Perry is growing in several directions at once, and the energy behind the growth is local and long term.
On the housing front, two-plus years of steady efforts are starting to bear fruit. Opportunities are appearing for low- and middle-income people to improve their surroundings in the Hamlin-Bell and Willis Avenue apartment complexes, and middle- and upper-income people in search of new homes can thank the city’s housing needs assessment and urban revitalization plan for the likelihood of some new housing starts on the horizon.
When it comes to jobs, Perry is also poised soon to attract light-industrial business to the Perry Industrial Park, where the 2015 attainment of site certification offers factory owners shovel-ready space for growth and development. The stage is set for Perry industry and Perry economic development. All that is needed are the deep-pocketed actors.
Complementing this ferment in the residential and industrial zones is the emergence of several new commercial ventures in the downtown area, starting with the opening of Perry Floral Greenhouse and Gifts at 1620 Pattee St., the 24-year site of Hartman Floral.
Trish Roberts and Denise Levan, two Perry women known for their energetic action, bought the shop from Jim and Ruth Hartman in order to keep the Perry community in flowers.
“We opened because our community has a need,” Roberts said. “We didn’t want our flower shop to go away. There really wasn’t anybody else to fill that need if Hartmans closed, so that was part of what drove us. We felt it was just something the town really needed. We’re going to be here for the foreseeable future, so let’s do our part and run the business and actually make money along the way.”
If Roberts’ was partly calculated business decision and partly Perry boosterism, Levan’s was more spontaneous.
“I just jumped in with Patty,” Levan said. “She’s the power lady. I was more, ‘Oh, we’ll run a gift shop. Won’t that be nice?'”
“I always wanted a little gift shop,” Roberts said, “so between the two of us, we said, ‘We can really do this.’ It was a spur-of-the-moment thing over coffee. We said, ‘You know what? If we’re going to do it, we’d better do it,’ and so we did, and here we are.”
“They’re like Thelma and Louise,” said Marcia Scharf of Grimes, who completes the flowering triumvirate, so to speak, bringing more than 20 years of experience as a floral designer to the business.
“We didn’t want it to go away,” Roberts said of the greenhouse and flower business that first opened more than 100 years ago as Pansyland. “We didn’t want some big person to come in and buy it and not make it what it was. We wanted to take what the Hartmans had and add to it.”
Roberts has some background in retail management, including running a floral department for a large metro grocery chain. That was where she met Scharf, who knew something of Perry’s flower shops, having worked at Schappaugh’s in high school, as Roberts was surprised to learn.
“When I first worked with Marsha,” Roberts said, “and was going to order flowers, she said, ‘Oh, you’re calling Schappaugh’s?’ and I was like, ‘I don’t know what you’re talking about,’ because it was Schappaugh’s before it was Hartman’s, and Marcia remembered it as Schappaugh’s.”
It sounds like their three-handed coordination of tasks has fallen into place naturally, with everyone taking things as they come.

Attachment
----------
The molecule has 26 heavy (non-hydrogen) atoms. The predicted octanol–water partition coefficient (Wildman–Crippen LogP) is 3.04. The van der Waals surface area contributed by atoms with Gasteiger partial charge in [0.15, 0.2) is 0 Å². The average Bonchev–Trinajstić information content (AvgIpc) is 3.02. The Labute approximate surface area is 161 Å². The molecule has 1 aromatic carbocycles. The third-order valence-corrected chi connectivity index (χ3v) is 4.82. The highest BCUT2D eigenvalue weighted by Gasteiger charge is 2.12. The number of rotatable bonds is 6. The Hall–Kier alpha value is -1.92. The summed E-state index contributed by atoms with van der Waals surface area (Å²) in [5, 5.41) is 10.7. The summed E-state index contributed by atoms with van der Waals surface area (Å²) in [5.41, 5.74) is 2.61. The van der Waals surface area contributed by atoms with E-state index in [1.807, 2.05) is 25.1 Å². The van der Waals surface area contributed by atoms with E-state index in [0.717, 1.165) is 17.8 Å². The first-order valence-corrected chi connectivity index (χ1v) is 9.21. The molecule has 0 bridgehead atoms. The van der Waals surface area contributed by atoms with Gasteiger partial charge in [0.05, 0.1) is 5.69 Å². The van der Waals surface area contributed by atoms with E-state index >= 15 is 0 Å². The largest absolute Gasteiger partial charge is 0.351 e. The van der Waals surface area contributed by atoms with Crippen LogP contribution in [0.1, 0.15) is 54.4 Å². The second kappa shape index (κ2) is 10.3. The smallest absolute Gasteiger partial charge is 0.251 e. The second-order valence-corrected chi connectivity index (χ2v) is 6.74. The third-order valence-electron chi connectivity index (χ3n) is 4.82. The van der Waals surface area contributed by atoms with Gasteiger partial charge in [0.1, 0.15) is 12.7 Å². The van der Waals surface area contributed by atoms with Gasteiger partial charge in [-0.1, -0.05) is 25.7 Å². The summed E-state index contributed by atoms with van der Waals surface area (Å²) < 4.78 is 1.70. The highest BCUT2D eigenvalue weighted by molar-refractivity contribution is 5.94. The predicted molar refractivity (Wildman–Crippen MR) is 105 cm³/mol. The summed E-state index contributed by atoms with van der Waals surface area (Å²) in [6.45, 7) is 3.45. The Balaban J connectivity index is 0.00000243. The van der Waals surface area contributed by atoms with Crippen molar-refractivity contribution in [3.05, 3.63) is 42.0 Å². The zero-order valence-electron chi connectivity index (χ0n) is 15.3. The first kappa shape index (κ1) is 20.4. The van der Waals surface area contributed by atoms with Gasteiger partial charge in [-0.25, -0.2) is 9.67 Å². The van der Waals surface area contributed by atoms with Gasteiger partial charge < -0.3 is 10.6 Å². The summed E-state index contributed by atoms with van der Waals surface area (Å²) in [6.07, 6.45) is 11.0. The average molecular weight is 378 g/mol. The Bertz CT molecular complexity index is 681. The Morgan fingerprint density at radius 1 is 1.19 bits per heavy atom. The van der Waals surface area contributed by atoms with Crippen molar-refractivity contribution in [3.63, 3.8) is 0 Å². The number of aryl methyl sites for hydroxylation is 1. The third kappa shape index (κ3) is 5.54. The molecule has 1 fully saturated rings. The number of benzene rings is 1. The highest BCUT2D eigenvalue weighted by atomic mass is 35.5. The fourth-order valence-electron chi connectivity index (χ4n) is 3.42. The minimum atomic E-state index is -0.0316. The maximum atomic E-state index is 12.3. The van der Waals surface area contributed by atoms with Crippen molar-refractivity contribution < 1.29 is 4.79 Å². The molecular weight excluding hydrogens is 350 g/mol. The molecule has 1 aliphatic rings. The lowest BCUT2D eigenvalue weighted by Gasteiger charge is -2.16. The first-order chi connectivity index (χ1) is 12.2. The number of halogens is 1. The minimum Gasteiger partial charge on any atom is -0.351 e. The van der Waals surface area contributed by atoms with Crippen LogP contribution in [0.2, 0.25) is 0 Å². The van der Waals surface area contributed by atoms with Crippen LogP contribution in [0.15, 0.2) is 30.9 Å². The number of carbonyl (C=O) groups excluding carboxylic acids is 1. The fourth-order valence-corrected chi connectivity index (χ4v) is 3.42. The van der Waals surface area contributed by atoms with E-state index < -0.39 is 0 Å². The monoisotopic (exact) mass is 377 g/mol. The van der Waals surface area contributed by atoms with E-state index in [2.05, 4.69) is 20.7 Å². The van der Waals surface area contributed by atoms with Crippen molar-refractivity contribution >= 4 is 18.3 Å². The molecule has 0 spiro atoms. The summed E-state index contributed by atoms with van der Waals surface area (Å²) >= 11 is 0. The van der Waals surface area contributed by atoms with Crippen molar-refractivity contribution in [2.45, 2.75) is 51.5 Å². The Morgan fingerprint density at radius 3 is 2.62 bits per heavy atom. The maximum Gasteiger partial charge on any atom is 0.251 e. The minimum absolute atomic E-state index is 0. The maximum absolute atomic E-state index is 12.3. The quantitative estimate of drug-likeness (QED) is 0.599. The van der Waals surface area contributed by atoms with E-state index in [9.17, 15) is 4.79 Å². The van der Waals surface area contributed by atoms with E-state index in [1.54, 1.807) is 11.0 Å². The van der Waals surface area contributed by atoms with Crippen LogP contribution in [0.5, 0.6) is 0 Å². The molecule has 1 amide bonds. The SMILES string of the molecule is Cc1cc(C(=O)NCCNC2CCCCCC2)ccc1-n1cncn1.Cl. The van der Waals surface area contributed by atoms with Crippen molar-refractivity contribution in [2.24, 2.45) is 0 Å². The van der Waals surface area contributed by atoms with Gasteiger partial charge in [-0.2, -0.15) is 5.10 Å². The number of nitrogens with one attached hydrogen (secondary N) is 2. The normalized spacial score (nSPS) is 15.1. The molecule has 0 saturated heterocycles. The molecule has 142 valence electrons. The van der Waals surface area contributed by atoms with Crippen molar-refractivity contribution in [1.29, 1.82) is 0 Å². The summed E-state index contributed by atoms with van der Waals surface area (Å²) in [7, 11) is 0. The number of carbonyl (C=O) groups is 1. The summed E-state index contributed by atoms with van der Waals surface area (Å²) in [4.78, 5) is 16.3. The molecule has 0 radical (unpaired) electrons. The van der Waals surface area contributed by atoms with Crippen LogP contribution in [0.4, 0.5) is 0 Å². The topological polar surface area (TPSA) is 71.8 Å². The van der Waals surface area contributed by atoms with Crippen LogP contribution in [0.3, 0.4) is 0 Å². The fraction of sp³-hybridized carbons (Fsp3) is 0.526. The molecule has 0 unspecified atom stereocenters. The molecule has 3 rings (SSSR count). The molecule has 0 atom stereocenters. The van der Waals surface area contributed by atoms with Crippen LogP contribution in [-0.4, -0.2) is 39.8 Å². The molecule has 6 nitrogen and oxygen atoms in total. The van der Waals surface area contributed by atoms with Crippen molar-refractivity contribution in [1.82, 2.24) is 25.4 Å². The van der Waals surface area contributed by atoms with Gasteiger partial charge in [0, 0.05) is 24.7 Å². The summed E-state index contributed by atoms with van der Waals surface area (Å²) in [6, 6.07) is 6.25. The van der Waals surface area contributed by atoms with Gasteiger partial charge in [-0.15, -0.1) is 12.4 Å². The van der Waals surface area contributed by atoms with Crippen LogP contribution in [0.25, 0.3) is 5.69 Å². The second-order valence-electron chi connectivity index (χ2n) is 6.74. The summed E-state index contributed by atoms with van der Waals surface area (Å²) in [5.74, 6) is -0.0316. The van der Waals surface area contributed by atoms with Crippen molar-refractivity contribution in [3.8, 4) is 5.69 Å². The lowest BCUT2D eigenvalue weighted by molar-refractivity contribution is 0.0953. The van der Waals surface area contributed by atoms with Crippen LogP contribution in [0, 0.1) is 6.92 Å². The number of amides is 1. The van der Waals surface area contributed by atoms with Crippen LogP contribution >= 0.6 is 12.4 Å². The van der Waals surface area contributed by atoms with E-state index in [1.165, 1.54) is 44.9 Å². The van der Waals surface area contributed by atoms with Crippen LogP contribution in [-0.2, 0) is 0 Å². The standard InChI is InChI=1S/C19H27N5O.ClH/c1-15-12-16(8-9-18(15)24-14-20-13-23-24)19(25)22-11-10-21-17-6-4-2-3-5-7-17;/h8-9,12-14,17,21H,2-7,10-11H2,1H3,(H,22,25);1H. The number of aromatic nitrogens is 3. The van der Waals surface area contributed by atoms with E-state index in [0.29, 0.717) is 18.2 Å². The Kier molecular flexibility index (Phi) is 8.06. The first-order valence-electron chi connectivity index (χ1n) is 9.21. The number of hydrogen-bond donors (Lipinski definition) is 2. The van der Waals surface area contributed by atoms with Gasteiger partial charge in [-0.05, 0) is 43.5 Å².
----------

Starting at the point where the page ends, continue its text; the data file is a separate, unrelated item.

“It’s a good threesome,” Scharf said. “It works well. We all jump in wherever we need to.”
Other signs of commercial progress are cropping up along the Second Street corridor. For instance, Sandy Grubbs of rural Perry is remodeling the old Walt’s Sporting Goods store at 1118 Second St. for Sherrylin Miner of Perry, who will operate a retail trade in new and used home accessories and furniture .
“This knotty pine is all coming down,” Grubbs said, taking a break from a long workday. “And we’re putting in a stairway in the back to the upper story.” She said she is getting useful input from Eric Peterson, who with his wife, the artist Betsy Peterson, recently remodeled and reopened the old Joebgen’s Shoes at 1121 Second St.
Grubbs has owned and managed residential rental properties in Woodward for a number of years, but the downtown Perry venture is a new direction for her.
“I wanted to try a commercial space for a change of pace,” she said, “and I also thought it would it would be a good investment in my community.”
Grubbs is also an active member of the Nudgers Group, which has successfully restored several dilapidated downtown Perry buildings by leveraging local financing. With effort, she said, the block between Willis Avenue and Warford Street can be brought back to life and given a face lift.
Grubbs pointed to other examples of downtown growth, such as Emily Leslie’s recent purchase of the Dillenbeck Building at 1124 Second St., where restoration work was arrested by the sudden death in January of Des Moines architect and developer Kirk Blunck. Leslie’s plans for the prime real estate are still forming.
After-hours construction has also been seen inside the former home of Stoner’s Meats at 1305 Second St., which will soon become the new home of Sister’s Beauty Salon. Sister’s will leave the rental property at 1102 Second St., the store formerly housing Conklin’s Jewelers for many years on the northeast corner of Second Street and Willis Avenue, and move into their own building.
Finally, Theresa B’s in the name of the new clothing outlet at 1226 Second St., recently opened in the property owned by the Perry-Area Chamber of Commerce and used as a seedbed for downtown startups. The hours of operation of the store are still in flux.
In sum, Perry’s residential, industrial and commercial zones are all growing in ways that complement the agricultural basis of the community. As with the fields surrounding Perry, the timely application of fertilizer could rapidly boost the growth in all three zones.